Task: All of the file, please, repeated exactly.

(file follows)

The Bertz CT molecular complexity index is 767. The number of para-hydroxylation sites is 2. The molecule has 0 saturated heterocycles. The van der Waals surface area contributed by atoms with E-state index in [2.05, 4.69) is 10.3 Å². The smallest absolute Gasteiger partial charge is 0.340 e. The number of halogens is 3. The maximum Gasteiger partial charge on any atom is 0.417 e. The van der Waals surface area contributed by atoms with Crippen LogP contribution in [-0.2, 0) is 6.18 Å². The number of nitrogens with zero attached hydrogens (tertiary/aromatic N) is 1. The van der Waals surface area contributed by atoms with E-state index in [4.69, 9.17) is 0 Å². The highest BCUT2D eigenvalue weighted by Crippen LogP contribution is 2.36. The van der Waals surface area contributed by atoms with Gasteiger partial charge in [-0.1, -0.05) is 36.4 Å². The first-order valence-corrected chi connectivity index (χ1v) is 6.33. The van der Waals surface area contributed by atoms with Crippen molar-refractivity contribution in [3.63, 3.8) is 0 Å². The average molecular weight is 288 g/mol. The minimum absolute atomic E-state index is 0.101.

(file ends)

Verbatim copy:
The Bertz CT molecular complexity index is 767. The number of para-hydroxylation sites is 2. The molecule has 0 saturated heterocycles. The van der Waals surface area contributed by atoms with E-state index in [2.05, 4.69) is 10.3 Å². The smallest absolute Gasteiger partial charge is 0.340 e. The number of halogens is 3. The maximum Gasteiger partial charge on any atom is 0.417 e. The van der Waals surface area contributed by atoms with Crippen LogP contribution in [-0.2, 0) is 6.18 Å². The number of nitrogens with zero attached hydrogens (tertiary/aromatic N) is 1. The van der Waals surface area contributed by atoms with E-state index in [4.69, 9.17) is 0 Å². The highest BCUT2D eigenvalue weighted by Crippen LogP contribution is 2.36. The van der Waals surface area contributed by atoms with Gasteiger partial charge in [-0.1, -0.05) is 36.4 Å². The first-order valence-corrected chi connectivity index (χ1v) is 6.33. The van der Waals surface area contributed by atoms with Crippen molar-refractivity contribution in [3.63, 3.8) is 0 Å². The average molecular weight is 288 g/mol. The minimum absolute atomic E-state index is 0.101.